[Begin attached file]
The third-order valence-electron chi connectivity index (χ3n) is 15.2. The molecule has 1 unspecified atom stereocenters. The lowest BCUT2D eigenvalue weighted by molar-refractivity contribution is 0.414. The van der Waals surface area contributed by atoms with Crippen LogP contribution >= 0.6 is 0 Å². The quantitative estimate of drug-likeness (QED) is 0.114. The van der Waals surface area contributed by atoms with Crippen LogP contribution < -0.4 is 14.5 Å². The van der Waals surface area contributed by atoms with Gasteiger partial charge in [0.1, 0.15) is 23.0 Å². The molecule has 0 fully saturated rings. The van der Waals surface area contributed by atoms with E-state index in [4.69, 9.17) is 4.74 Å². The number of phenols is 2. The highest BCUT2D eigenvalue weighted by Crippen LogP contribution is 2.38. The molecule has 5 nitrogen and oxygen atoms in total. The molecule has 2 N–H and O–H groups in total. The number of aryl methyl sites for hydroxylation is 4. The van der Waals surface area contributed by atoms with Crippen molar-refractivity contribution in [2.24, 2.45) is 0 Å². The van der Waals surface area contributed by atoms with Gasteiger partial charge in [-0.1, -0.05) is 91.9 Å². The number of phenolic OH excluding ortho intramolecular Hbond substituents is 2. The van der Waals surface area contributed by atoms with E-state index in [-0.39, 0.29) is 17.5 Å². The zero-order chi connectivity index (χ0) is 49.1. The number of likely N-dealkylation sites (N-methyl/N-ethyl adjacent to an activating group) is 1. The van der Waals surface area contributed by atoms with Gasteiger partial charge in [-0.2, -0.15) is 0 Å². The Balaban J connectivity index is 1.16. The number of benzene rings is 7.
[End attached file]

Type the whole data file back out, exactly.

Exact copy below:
The third-order valence-electron chi connectivity index (χ3n) is 15.2. The molecule has 1 unspecified atom stereocenters. The lowest BCUT2D eigenvalue weighted by molar-refractivity contribution is 0.414. The van der Waals surface area contributed by atoms with Crippen LogP contribution >= 0.6 is 0 Å². The quantitative estimate of drug-likeness (QED) is 0.114. The van der Waals surface area contributed by atoms with Crippen LogP contribution < -0.4 is 14.5 Å². The van der Waals surface area contributed by atoms with Gasteiger partial charge in [0.1, 0.15) is 23.0 Å². The molecule has 0 fully saturated rings. The van der Waals surface area contributed by atoms with E-state index in [4.69, 9.17) is 4.74 Å². The number of phenols is 2. The highest BCUT2D eigenvalue weighted by Crippen LogP contribution is 2.38. The molecule has 5 nitrogen and oxygen atoms in total. The molecule has 2 N–H and O–H groups in total. The number of aryl methyl sites for hydroxylation is 4. The van der Waals surface area contributed by atoms with Crippen molar-refractivity contribution in [2.24, 2.45) is 0 Å². The van der Waals surface area contributed by atoms with Gasteiger partial charge in [-0.1, -0.05) is 91.9 Å². The number of phenolic OH excluding ortho intramolecular Hbond substituents is 2. The van der Waals surface area contributed by atoms with E-state index in [-0.39, 0.29) is 17.5 Å². The zero-order chi connectivity index (χ0) is 49.1. The number of likely N-dealkylation sites (N-methyl/N-ethyl adjacent to an activating group) is 1. The van der Waals surface area contributed by atoms with Gasteiger partial charge in [-0.2, -0.15) is 0 Å². The Balaban J connectivity index is 1.16. The number of benzene rings is 7.